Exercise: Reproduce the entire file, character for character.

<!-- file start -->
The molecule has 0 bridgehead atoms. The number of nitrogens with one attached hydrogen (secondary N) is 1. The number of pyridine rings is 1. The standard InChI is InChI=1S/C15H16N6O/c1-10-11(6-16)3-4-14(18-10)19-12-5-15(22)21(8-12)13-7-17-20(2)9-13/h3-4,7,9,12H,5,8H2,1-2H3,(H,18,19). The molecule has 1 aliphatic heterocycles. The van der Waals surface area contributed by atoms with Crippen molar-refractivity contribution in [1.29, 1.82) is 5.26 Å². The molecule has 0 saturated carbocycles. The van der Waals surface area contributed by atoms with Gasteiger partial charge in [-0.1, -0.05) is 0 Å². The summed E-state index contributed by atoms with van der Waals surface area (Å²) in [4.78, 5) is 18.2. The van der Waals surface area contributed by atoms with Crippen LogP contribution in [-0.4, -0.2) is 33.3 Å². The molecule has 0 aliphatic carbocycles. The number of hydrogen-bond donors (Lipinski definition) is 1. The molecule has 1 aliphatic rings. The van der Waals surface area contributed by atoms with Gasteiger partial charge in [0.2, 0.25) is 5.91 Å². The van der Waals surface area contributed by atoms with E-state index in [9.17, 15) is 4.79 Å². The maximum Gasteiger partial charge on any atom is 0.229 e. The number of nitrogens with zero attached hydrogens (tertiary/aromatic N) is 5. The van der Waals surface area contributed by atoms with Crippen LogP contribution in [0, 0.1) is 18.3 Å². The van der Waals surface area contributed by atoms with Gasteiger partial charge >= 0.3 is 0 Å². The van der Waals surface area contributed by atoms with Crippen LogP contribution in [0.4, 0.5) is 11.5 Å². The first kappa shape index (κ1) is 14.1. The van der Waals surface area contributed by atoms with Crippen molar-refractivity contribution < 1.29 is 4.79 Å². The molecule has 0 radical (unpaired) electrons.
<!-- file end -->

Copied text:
The molecule has 0 bridgehead atoms. The number of nitrogens with one attached hydrogen (secondary N) is 1. The number of pyridine rings is 1. The standard InChI is InChI=1S/C15H16N6O/c1-10-11(6-16)3-4-14(18-10)19-12-5-15(22)21(8-12)13-7-17-20(2)9-13/h3-4,7,9,12H,5,8H2,1-2H3,(H,18,19). The molecule has 1 aliphatic heterocycles. The van der Waals surface area contributed by atoms with Crippen molar-refractivity contribution in [1.29, 1.82) is 5.26 Å². The molecule has 0 saturated carbocycles. The van der Waals surface area contributed by atoms with Gasteiger partial charge in [-0.1, -0.05) is 0 Å². The summed E-state index contributed by atoms with van der Waals surface area (Å²) in [4.78, 5) is 18.2. The van der Waals surface area contributed by atoms with Crippen LogP contribution in [-0.4, -0.2) is 33.3 Å². The molecule has 0 aliphatic carbocycles. The number of hydrogen-bond donors (Lipinski definition) is 1. The molecule has 1 aliphatic rings. The van der Waals surface area contributed by atoms with Gasteiger partial charge in [0.2, 0.25) is 5.91 Å². The van der Waals surface area contributed by atoms with E-state index in [9.17, 15) is 4.79 Å². The maximum Gasteiger partial charge on any atom is 0.229 e. The number of nitrogens with zero attached hydrogens (tertiary/aromatic N) is 5. The van der Waals surface area contributed by atoms with Crippen LogP contribution in [0, 0.1) is 18.3 Å². The van der Waals surface area contributed by atoms with Gasteiger partial charge >= 0.3 is 0 Å². The van der Waals surface area contributed by atoms with Crippen LogP contribution in [0.4, 0.5) is 11.5 Å². The first kappa shape index (κ1) is 14.1. The van der Waals surface area contributed by atoms with Crippen molar-refractivity contribution < 1.29 is 4.79 Å². The molecule has 0 radical (unpaired) electrons.